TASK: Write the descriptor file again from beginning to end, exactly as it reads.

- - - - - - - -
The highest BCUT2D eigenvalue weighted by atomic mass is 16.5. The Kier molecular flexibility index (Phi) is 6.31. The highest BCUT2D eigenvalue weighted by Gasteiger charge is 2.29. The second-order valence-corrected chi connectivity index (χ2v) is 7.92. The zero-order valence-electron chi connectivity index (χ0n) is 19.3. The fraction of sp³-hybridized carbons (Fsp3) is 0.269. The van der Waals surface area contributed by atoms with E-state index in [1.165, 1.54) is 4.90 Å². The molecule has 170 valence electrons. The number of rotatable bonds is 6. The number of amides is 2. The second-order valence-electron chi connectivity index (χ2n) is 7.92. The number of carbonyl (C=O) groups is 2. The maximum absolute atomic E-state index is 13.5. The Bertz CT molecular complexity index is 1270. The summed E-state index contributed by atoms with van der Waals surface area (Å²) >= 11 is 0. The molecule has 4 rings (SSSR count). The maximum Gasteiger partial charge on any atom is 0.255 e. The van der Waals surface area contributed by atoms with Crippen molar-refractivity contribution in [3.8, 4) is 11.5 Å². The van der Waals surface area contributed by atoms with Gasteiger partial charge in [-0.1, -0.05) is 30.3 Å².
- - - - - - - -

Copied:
The highest BCUT2D eigenvalue weighted by atomic mass is 16.5. The Kier molecular flexibility index (Phi) is 6.31. The highest BCUT2D eigenvalue weighted by Gasteiger charge is 2.29. The second-order valence-corrected chi connectivity index (χ2v) is 7.92. The zero-order valence-electron chi connectivity index (χ0n) is 19.3. The fraction of sp³-hybridized carbons (Fsp3) is 0.269. The van der Waals surface area contributed by atoms with E-state index in [1.165, 1.54) is 4.90 Å². The molecule has 170 valence electrons. The number of rotatable bonds is 6. The number of amides is 2. The second-order valence-electron chi connectivity index (χ2n) is 7.92. The number of carbonyl (C=O) groups is 2. The maximum absolute atomic E-state index is 13.5. The Bertz CT molecular complexity index is 1270. The summed E-state index contributed by atoms with van der Waals surface area (Å²) >= 11 is 0. The molecule has 4 rings (SSSR count). The maximum Gasteiger partial charge on any atom is 0.255 e. The van der Waals surface area contributed by atoms with Crippen molar-refractivity contribution in [3.8, 4) is 11.5 Å². The van der Waals surface area contributed by atoms with Gasteiger partial charge in [-0.1, -0.05) is 30.3 Å².